We are still laser focused on delivering the same high quality output that our clients have come to expect. Our entire company focus at this point is producing a more cutting edge and future focused team that can help our clients execute on their ideas while providing a sense of direction and stability in a seemingly unstable technological landscape.

– Jonathan Knapp, President and Founder

What does AWS Lambda support?

Anyone who’s developing in JavaScript knows the extremely useful features that have been creeping into Node and different web browsers. They also know the frustration of determining which features are supported and the pain of forced polyfills and code transformations tacked onto our build processes.

At Coffee and Code, I’ve been doing quite a few projects involving AWS Lambda which provides a Node.js runtime, but I kept having to look up whether I could use a specific ES6 feature or not.

How do I find out what features are supported and which I’d require something like Babel for?

Kangax provides a great resource for determining what features are supported in different JavaScript environments. However, they only show the major versions of Node.

node.green is a fairly new resource that focuses on more releases of Node and also utilizes the Kangax test suite, but they don’t list results for older versions of Node.

That’s why I built whatdoeslambdasupport.com, a website to quickly see what tests pass or fail for each Node runtime that AWS Lambda supports.

The tests results are generated by running the Kangax tests inside each of the Node.js Lambda runtimes so there’s no “it works on my machine” issues with the test results.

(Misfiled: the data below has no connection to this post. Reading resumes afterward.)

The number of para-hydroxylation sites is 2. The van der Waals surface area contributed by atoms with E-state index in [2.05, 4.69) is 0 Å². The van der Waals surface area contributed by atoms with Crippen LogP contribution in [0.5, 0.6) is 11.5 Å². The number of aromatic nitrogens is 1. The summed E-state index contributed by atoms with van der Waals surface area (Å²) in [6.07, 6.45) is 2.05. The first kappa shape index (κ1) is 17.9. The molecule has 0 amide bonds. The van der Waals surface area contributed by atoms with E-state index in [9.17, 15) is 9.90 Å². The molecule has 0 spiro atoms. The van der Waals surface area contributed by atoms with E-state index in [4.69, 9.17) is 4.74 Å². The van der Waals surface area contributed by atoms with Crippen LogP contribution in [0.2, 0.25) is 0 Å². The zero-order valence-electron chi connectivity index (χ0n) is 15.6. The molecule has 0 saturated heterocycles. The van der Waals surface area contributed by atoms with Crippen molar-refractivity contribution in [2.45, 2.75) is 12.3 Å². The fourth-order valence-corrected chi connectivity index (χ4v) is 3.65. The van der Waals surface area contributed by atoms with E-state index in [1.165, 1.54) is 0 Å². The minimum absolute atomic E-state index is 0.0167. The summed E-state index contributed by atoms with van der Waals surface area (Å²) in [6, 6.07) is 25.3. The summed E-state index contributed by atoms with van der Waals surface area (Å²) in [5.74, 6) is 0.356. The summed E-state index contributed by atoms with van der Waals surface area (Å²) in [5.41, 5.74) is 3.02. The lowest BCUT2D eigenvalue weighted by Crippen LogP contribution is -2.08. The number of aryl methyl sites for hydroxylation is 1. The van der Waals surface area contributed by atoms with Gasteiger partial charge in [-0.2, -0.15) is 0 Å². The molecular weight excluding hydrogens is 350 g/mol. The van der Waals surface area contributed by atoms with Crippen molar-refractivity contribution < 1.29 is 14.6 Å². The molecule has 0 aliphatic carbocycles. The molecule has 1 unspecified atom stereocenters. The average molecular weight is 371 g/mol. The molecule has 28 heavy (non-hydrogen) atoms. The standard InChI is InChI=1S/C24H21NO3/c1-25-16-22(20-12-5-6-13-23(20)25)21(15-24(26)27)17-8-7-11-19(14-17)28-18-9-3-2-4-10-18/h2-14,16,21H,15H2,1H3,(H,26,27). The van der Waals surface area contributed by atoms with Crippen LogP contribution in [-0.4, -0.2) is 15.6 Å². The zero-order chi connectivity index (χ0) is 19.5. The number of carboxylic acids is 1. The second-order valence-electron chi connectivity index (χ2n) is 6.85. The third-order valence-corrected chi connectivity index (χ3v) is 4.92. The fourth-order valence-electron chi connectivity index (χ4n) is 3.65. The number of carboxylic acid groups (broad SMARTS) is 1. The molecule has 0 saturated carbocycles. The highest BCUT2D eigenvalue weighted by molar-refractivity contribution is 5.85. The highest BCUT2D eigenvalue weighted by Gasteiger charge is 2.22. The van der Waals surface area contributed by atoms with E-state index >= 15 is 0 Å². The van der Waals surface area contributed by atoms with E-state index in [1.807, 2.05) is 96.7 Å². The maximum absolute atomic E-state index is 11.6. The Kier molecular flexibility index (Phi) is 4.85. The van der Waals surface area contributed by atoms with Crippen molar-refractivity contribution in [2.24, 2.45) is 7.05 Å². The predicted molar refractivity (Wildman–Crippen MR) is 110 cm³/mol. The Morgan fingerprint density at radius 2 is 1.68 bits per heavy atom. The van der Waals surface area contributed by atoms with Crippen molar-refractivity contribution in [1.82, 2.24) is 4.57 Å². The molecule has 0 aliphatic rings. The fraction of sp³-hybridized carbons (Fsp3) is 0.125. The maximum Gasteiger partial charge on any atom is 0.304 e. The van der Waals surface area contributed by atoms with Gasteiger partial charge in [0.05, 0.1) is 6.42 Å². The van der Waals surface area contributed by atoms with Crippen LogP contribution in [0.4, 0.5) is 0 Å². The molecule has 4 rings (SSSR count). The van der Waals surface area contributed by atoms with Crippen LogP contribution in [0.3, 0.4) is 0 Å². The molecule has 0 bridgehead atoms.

You can use this resource to determine what JS features you can use in your Lambda projects, or to make a call whether including something like Babel makes sense.

If you’re interested in hearing more about how I’ve used Lambda for client projects, I’ll be speaking at Pittsburgh TechFest and Erie Day of Code over the next couple weeks. Stop by and say hello!

Converting Documents with OpenOffice / LibreOffice

Did you know that you can convert documents with a headless version of OpenOffice or LibreOffice? If you pass a few commands to the soffice binary, you can convert one document type to another.

My examples will include paths for LibreOffice on a Mac, so make sure to adjust accordingly.

The following will convert all Word documents on my desktop to PDFs in the convert folder on my Desktop:

HOME=/tmp TMPDIR=/tmp /Applications/LibreOffice.app/Contents/MacOS/soffice --headless --convert-to pdf:writer_pdf_Export --outdir /Users/jon/Desktop/output/ /Users/jon/Desktop/*.doc

Make sure to include HOME=/tmp TMPDIR=/tmp before the command or it will run into permission issues and be unable to complete the file conversion.

Some believe writing files to the /tmp directory is a better approach, but I didn’t end up trying it myself.

Thanks to: https://ask.libreoffice.org/en/question/2641/convert-to-command-line-parameter/

Returning Simple Data with Tastypie

It’s not everyday that I find myself in the land of Python, but I recently started working on a project with a friend’s company to help them reach an upcoming deadline.

The project uses Tastypie to generate an API based on Django models, which works great! However, when I wanted to return generic data I ran into a bit more resistance than expected.

The API pointed me to Using Tastypie With Non-ORM Data Sources, though I was hoping for something less heavy handed. I didn’t want to make resourceful routes around a custom data source, I just wanted to return a simple json object.

I ended up with the following solution:

# Custom object that we'll use to build our response.
class CustomResourceObject(object):
    def __init__(self, name=None, label=None):
        self.label = label
        self.name = name

# The Tastypie resource that will return our data.
# Make sure to inherit from Resource instead of ModelResource.